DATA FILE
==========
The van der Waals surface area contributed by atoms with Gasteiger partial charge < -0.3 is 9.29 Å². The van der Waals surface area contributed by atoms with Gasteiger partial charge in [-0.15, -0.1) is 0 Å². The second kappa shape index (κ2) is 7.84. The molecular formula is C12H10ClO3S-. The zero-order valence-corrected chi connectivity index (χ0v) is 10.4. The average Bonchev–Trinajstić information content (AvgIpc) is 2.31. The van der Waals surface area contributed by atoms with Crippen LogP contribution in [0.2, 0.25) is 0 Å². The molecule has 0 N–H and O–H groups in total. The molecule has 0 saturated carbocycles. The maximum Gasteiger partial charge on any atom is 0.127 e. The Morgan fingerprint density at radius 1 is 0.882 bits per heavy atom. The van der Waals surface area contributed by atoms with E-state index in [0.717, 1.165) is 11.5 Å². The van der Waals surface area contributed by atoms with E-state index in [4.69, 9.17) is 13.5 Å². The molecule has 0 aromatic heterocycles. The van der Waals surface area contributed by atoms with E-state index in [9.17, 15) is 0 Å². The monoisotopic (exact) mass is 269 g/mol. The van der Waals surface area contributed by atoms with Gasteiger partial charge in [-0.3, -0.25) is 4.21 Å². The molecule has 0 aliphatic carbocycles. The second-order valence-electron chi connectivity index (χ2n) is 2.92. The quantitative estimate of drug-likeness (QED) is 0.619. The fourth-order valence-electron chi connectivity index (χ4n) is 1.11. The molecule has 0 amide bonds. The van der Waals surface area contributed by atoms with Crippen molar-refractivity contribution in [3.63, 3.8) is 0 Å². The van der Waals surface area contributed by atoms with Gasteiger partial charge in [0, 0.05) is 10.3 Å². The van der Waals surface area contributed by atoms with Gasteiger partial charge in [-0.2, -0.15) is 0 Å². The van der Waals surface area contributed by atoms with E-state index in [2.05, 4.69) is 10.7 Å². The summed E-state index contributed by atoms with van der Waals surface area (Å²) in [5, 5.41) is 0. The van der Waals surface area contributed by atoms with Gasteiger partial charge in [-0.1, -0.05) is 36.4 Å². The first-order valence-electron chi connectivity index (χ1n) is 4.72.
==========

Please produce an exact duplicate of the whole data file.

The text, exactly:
The van der Waals surface area contributed by atoms with Gasteiger partial charge < -0.3 is 9.29 Å². The van der Waals surface area contributed by atoms with Gasteiger partial charge in [-0.15, -0.1) is 0 Å². The second kappa shape index (κ2) is 7.84. The molecular formula is C12H10ClO3S-. The zero-order valence-corrected chi connectivity index (χ0v) is 10.4. The average Bonchev–Trinajstić information content (AvgIpc) is 2.31. The van der Waals surface area contributed by atoms with Crippen LogP contribution in [0.2, 0.25) is 0 Å². The molecule has 0 N–H and O–H groups in total. The molecule has 0 saturated carbocycles. The maximum Gasteiger partial charge on any atom is 0.127 e. The Morgan fingerprint density at radius 1 is 0.882 bits per heavy atom. The van der Waals surface area contributed by atoms with E-state index in [0.717, 1.165) is 11.5 Å². The van der Waals surface area contributed by atoms with E-state index in [4.69, 9.17) is 13.5 Å². The molecule has 0 aromatic heterocycles. The van der Waals surface area contributed by atoms with E-state index in [9.17, 15) is 0 Å². The monoisotopic (exact) mass is 269 g/mol. The van der Waals surface area contributed by atoms with Gasteiger partial charge in [-0.3, -0.25) is 4.21 Å². The molecule has 0 aliphatic carbocycles. The second-order valence-electron chi connectivity index (χ2n) is 2.92. The quantitative estimate of drug-likeness (QED) is 0.619. The fourth-order valence-electron chi connectivity index (χ4n) is 1.11. The molecule has 0 amide bonds. The van der Waals surface area contributed by atoms with Crippen molar-refractivity contribution in [3.63, 3.8) is 0 Å². The van der Waals surface area contributed by atoms with Gasteiger partial charge in [0, 0.05) is 10.3 Å². The van der Waals surface area contributed by atoms with Gasteiger partial charge in [-0.2, -0.15) is 0 Å². The van der Waals surface area contributed by atoms with E-state index in [2.05, 4.69) is 10.7 Å². The summed E-state index contributed by atoms with van der Waals surface area (Å²) in [5, 5.41) is 0. The van der Waals surface area contributed by atoms with Gasteiger partial charge in [-0.1, -0.05) is 36.4 Å². The first-order valence-electron chi connectivity index (χ1n) is 4.72.